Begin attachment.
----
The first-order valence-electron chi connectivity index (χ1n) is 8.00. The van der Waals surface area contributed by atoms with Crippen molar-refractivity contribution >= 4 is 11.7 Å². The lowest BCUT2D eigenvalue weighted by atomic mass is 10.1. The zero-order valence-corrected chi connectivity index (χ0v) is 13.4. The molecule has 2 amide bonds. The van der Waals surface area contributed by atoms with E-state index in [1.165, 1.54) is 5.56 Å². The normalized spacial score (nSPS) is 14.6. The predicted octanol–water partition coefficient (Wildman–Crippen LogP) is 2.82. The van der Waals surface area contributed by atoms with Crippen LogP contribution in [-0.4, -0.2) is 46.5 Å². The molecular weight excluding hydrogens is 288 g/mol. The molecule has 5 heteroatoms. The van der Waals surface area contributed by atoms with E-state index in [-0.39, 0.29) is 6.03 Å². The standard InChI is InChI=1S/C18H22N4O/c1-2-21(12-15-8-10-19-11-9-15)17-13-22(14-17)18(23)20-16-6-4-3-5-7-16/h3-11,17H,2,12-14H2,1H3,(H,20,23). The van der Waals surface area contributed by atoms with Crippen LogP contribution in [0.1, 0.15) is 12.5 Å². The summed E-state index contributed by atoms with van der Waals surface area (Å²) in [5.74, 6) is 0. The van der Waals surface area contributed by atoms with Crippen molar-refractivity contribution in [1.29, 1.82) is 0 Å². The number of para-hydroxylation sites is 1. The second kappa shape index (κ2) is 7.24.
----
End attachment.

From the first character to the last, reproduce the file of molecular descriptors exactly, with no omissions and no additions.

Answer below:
The first-order valence-electron chi connectivity index (χ1n) is 8.00. The van der Waals surface area contributed by atoms with Crippen molar-refractivity contribution >= 4 is 11.7 Å². The lowest BCUT2D eigenvalue weighted by atomic mass is 10.1. The zero-order valence-corrected chi connectivity index (χ0v) is 13.4. The molecule has 2 amide bonds. The van der Waals surface area contributed by atoms with E-state index in [1.165, 1.54) is 5.56 Å². The normalized spacial score (nSPS) is 14.6. The predicted octanol–water partition coefficient (Wildman–Crippen LogP) is 2.82. The van der Waals surface area contributed by atoms with Crippen LogP contribution in [-0.4, -0.2) is 46.5 Å². The molecular weight excluding hydrogens is 288 g/mol. The molecule has 5 heteroatoms. The van der Waals surface area contributed by atoms with E-state index in [-0.39, 0.29) is 6.03 Å². The standard InChI is InChI=1S/C18H22N4O/c1-2-21(12-15-8-10-19-11-9-15)17-13-22(14-17)18(23)20-16-6-4-3-5-7-16/h3-11,17H,2,12-14H2,1H3,(H,20,23). The van der Waals surface area contributed by atoms with Crippen LogP contribution in [0.1, 0.15) is 12.5 Å². The summed E-state index contributed by atoms with van der Waals surface area (Å²) in [5.74, 6) is 0. The van der Waals surface area contributed by atoms with Crippen molar-refractivity contribution in [1.29, 1.82) is 0 Å². The number of para-hydroxylation sites is 1. The second kappa shape index (κ2) is 7.24.